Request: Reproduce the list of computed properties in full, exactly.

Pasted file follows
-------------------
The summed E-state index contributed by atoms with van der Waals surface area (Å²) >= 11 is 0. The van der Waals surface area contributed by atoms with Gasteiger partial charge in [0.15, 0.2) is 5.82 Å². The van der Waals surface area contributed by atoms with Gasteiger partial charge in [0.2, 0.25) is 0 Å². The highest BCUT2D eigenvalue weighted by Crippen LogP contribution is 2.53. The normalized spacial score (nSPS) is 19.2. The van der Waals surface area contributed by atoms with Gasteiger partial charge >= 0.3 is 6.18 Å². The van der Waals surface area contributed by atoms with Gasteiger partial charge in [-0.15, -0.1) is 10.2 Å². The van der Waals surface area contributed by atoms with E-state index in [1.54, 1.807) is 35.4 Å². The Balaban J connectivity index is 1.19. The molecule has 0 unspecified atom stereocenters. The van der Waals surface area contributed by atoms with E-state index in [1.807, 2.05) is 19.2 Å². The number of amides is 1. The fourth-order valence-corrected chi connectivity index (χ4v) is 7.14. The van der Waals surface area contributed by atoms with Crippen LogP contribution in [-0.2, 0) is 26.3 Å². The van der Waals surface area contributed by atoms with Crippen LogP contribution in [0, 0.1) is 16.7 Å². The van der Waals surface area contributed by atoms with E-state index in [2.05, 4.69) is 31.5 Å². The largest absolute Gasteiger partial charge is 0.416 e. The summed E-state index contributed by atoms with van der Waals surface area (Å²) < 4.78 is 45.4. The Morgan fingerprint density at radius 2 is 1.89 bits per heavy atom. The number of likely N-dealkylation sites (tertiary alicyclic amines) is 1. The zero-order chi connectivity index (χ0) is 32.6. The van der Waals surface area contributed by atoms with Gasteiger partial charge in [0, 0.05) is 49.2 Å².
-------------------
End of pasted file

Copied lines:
The summed E-state index contributed by atoms with van der Waals surface area (Å²) >= 11 is 0. The van der Waals surface area contributed by atoms with Gasteiger partial charge in [0.15, 0.2) is 5.82 Å². The van der Waals surface area contributed by atoms with Gasteiger partial charge in [0.2, 0.25) is 0 Å². The highest BCUT2D eigenvalue weighted by Crippen LogP contribution is 2.53. The normalized spacial score (nSPS) is 19.2. The van der Waals surface area contributed by atoms with Gasteiger partial charge >= 0.3 is 6.18 Å². The van der Waals surface area contributed by atoms with Gasteiger partial charge in [-0.15, -0.1) is 10.2 Å². The van der Waals surface area contributed by atoms with E-state index in [1.54, 1.807) is 35.4 Å². The Balaban J connectivity index is 1.19. The molecule has 0 unspecified atom stereocenters. The van der Waals surface area contributed by atoms with E-state index in [1.807, 2.05) is 19.2 Å². The number of amides is 1. The fourth-order valence-corrected chi connectivity index (χ4v) is 7.14. The van der Waals surface area contributed by atoms with Crippen LogP contribution in [-0.2, 0) is 26.3 Å². The van der Waals surface area contributed by atoms with Crippen LogP contribution in [0, 0.1) is 16.7 Å². The van der Waals surface area contributed by atoms with E-state index in [2.05, 4.69) is 31.5 Å². The largest absolute Gasteiger partial charge is 0.416 e. The summed E-state index contributed by atoms with van der Waals surface area (Å²) < 4.78 is 45.4. The Morgan fingerprint density at radius 2 is 1.89 bits per heavy atom. The number of likely N-dealkylation sites (tertiary alicyclic amines) is 1. The zero-order chi connectivity index (χ0) is 32.6. The van der Waals surface area contributed by atoms with Gasteiger partial charge in [0, 0.05) is 49.2 Å².